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Kil Sun Yoo, Leonard M. Pike and Brian K. Hamilton

A simple and fast method for measuring low boiling point (LBP) volatile terpenoids in carrots (Daucus carota L.) was developed by using a direct headspace sampling technique. Seven LBP terpenoid compounds were separated with high sensitivity and consistency via gas chromatography. High boiling point terpenoids above terpinolene were not well characterizable. Standard compounds showed highly linear responses up to 10 μg.g-1, with a detection limit of 0.01 μg.g-1. We confirmed that high α- and β-pinene and/or total terpenoids contributed to harsh or oily flavors. Up to 40 samples can be analyzed in an 8-h day using this method, compared to 10 samples using previous methods.

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Togo Shinohara, Shinsuke Agehara, Kil Sun Yoo and Daniel I. Leskovar

Globe artichoke [Cynara cardunculus L. var. scolymus (L.) Fiori] has been recently introduced as a specialty crop in southwest Texas. Marketable yield, yield components, quality, and phenolic compounds of artichoke heads were investigated in response to three irrigation [50%, 75%, and 100% crop evapotranspiration (ETc)] regimes and four nitrogen (0 to 10, 60, 120, and 180 kg·ha−1) rates under subsurface drip irrigation. Field experiments were conducted over three seasons (2005–2006, 2006–2007, and 2007–2008) at Uvalde, TX. Irrigation was more effective than nitrogen (N) rates to optimize crop yield and head quality. Marketable yields significantly increased at 100% ETc compared with 75% and 50% ETc, whereas a 20% to 35% yield reduction occurred at 50% ETc across seasons. This yield reduction was associated with a decrease in both number of marketable heads and head weight and with reductions in plant physiological responses as measured in the last season. The lack of yield responses to N rates was in part the result of high pre-plant soil NO3-N and NH4-N levels. Total phenolics and chlorogenic acid of artichoke heads increased as the harvesting season progressed and were highest at 50% ETc during mid- and late harvests in one season. Based on these results, we estimate that under these environmental conditions, ≈700 mm (for a bare soil system) of water inputs and 120 kg·ha−1 or less of N (rate depending on soil available N) appear sufficient to obtain high marketable yields, superior size, and nutritional head quality of artichokes.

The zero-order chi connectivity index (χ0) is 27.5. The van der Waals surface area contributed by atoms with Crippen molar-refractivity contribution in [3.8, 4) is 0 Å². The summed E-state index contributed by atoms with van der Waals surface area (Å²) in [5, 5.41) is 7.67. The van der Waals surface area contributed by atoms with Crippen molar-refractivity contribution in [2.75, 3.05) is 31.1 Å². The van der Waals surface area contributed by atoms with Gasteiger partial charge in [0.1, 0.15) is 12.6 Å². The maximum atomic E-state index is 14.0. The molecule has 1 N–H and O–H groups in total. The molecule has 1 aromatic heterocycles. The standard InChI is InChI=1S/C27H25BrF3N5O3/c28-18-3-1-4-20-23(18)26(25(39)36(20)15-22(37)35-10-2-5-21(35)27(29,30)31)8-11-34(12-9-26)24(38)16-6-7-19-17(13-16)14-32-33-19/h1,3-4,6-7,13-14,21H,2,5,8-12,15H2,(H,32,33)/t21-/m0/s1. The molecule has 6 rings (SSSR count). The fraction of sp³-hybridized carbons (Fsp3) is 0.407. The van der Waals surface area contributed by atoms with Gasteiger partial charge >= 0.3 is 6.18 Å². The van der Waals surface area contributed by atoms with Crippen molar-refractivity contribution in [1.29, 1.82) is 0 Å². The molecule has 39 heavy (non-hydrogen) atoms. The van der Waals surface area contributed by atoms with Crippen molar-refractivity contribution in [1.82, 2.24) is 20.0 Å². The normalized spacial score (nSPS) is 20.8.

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Bhimanagouda S. Patil, Leonard M. Pike and Kil Sun Yoo

The aglycone, or free quercetin, and total quercetin content of 75 cultivars and selections was analyzed by reverse-phase high-performance liquid chromatography. Quercetin glycosides were hydrolyzed into aglycones. Total quercetin content in yellow, pink, and red onions varied from 54 to 286 mg·kg-1 fresh weight in different onion entries grown during 1992. White onions contained trace amounts of total quercetin. Free quercetin content in all the onions was low (< 0.4 mg·kg-1) except in `20272-G' (12.5 mg·kg-1 fresh weight). Bulbs stored at 5, 24, and 30C and controlled atmosphere (CA) for 0,1,2,3,4, and 5 months showed a most marked change in total quercetin content at 24C compared to other treatments, with a rise in mid-storage followed by a drop. Storage at 5 and 30C also demonstrated a similar change. However, total quercetin content did not vary significantly in bulbs stored at CA for 5 months. We conclude that genetic and storage factors affect quercetin content on onions.